According to Harvard’s 2021 Loneliness in America study, I wasn’t alone. In the survey, 36% of all Americans — including 61% of young adults and 51% of mothers with young children — “reported feeling lonely ‘frequently’ or ‘almost all the time or all the time’” amidst the pandemic.

Loneliness continues to reach such a high rate that many social psychologists have referred to this season as the “loneliness pandemic.”

But even in our current reality, one of the things God always offers is connectedness — to himself and others.

Welcome loneliness as an invitation

Jesus, always inviting us into a deeper friendship with him, is not silent when feelings of loneliness arise. And believe it or not, loneliness can be an invitation. In these seasons, God is inviting us to escape false beliefs about who we are and connect to his tender heart towards us. How he sees us, after all, is quite kinder than how we see ourselves. In the book “Gentle and Lowly,” Dane Ortlund puts it like this: “Jesus Christ’s desire that you find rest, that you come in out of the storm, outstrips even your own.”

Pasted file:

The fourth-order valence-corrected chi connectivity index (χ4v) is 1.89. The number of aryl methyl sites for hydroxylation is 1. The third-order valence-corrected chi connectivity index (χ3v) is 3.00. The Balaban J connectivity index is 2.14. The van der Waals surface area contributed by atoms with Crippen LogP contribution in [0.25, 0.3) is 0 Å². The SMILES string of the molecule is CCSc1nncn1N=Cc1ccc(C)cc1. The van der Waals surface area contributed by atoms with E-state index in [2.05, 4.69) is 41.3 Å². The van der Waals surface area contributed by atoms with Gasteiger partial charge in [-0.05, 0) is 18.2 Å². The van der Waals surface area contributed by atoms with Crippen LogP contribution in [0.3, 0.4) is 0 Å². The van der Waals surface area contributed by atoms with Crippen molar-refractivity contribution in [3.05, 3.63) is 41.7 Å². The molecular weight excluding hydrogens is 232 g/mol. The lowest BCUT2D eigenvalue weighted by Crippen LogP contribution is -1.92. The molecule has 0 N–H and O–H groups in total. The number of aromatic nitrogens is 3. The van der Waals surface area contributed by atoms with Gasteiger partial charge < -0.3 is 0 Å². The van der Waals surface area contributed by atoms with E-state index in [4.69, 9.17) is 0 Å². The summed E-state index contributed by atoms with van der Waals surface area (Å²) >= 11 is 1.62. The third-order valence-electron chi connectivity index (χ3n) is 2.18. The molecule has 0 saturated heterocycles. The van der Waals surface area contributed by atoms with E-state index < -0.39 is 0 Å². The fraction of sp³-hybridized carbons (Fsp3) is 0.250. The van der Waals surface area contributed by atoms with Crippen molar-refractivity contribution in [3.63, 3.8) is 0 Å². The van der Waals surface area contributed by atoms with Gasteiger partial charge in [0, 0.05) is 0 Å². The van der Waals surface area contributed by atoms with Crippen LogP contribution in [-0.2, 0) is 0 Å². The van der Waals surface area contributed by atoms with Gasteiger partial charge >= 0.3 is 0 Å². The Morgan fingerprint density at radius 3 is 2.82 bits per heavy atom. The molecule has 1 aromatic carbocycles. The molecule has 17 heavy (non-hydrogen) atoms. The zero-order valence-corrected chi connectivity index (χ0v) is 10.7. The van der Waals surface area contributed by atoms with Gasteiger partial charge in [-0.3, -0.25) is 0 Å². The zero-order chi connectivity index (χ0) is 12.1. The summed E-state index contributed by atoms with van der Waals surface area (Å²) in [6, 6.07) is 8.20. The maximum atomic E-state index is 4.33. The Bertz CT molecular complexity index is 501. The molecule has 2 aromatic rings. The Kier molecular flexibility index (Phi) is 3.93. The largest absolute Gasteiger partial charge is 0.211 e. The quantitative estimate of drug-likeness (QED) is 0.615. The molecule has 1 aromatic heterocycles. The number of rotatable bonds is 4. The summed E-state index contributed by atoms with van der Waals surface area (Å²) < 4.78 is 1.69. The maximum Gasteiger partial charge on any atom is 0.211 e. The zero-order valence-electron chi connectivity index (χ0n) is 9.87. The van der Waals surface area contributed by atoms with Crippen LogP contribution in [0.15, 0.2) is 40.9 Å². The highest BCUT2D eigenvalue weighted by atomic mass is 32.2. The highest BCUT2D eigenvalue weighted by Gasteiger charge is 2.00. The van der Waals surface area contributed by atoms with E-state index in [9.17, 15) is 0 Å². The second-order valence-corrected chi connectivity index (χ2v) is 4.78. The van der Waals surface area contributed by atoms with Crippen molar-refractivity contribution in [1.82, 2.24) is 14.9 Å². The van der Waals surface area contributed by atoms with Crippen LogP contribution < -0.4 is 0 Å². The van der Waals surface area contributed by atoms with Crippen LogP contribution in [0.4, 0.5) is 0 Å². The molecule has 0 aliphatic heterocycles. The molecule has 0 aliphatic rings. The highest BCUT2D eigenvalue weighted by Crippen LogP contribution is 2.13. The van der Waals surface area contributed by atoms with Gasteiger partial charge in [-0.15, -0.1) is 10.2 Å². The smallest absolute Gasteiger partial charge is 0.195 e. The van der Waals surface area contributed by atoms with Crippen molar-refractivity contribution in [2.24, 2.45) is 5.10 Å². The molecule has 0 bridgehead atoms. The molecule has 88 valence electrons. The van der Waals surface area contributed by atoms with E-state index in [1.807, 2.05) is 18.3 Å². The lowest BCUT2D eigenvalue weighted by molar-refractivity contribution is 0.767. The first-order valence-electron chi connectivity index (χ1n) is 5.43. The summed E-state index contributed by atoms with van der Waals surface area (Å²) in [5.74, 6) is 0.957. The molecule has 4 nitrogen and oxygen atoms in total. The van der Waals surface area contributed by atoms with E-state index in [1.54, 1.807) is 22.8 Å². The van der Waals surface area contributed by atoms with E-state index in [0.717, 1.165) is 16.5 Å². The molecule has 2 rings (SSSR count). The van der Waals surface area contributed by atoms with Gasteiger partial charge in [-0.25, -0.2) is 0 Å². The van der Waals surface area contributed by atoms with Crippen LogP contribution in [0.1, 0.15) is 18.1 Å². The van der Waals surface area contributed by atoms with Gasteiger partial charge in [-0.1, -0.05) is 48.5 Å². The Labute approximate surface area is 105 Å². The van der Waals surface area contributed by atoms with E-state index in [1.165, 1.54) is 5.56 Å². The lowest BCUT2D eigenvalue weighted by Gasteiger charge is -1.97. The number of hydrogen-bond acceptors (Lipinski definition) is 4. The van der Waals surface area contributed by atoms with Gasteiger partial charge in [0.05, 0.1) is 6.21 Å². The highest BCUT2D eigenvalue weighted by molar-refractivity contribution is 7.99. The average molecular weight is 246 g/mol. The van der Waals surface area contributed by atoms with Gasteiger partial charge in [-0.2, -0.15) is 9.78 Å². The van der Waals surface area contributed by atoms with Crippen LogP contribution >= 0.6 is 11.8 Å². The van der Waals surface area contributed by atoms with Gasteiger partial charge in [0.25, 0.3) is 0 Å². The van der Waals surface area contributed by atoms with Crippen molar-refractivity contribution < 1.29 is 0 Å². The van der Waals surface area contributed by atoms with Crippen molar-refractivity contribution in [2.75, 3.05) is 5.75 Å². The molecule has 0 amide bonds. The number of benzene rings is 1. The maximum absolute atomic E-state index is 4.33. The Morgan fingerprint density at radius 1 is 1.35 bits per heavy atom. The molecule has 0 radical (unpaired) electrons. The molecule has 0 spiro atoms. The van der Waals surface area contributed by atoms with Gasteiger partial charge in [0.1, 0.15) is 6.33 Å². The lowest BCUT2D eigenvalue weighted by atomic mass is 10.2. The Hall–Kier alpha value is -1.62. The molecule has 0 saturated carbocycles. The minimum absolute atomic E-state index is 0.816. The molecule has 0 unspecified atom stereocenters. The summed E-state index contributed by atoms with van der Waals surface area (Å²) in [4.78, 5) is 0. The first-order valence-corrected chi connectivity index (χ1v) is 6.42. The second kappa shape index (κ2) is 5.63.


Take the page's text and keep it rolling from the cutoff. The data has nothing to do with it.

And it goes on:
Jesus, because of his love for us, is quick to sympathize with our weakness (Hebrews 4:15), because he has been there, too. No one has experienced the depths of loneliness quite like Jesus. He lived sinless among sinful family, friends and neighbors, and he experienced being let down and even betrayed by those he loved. Not a single person on earth was able to identify or empathize with him. His loneliness came to full fruition on the cross, where he cried out the words of Psalm 22 to the Father, “My God, my God, why have you forsaken me?” Because no one has experienced the depths of loneliness quite like Jesus, he can comfort us in our heartaches.

As I’ve welcomed loneliness, I’ve started asking Jesus how he sees me. And slowly, he has been revealing what longings for connection are hidden inside me and what great lengths he took to fulfill them.

Be curious about what surfaces

For many of us, we spend a good portion of our lives doing as much as we can to avoid being alone. On a small scale, this could involve running away, denying our feelings or numbing ourselves with a vice or distraction. On a larger scale, this can involve sinful patterns that might temporarily ease our suffering. But when we are able to pause and allow loneliness to teach us about ourselves, it can be a powerful lesson.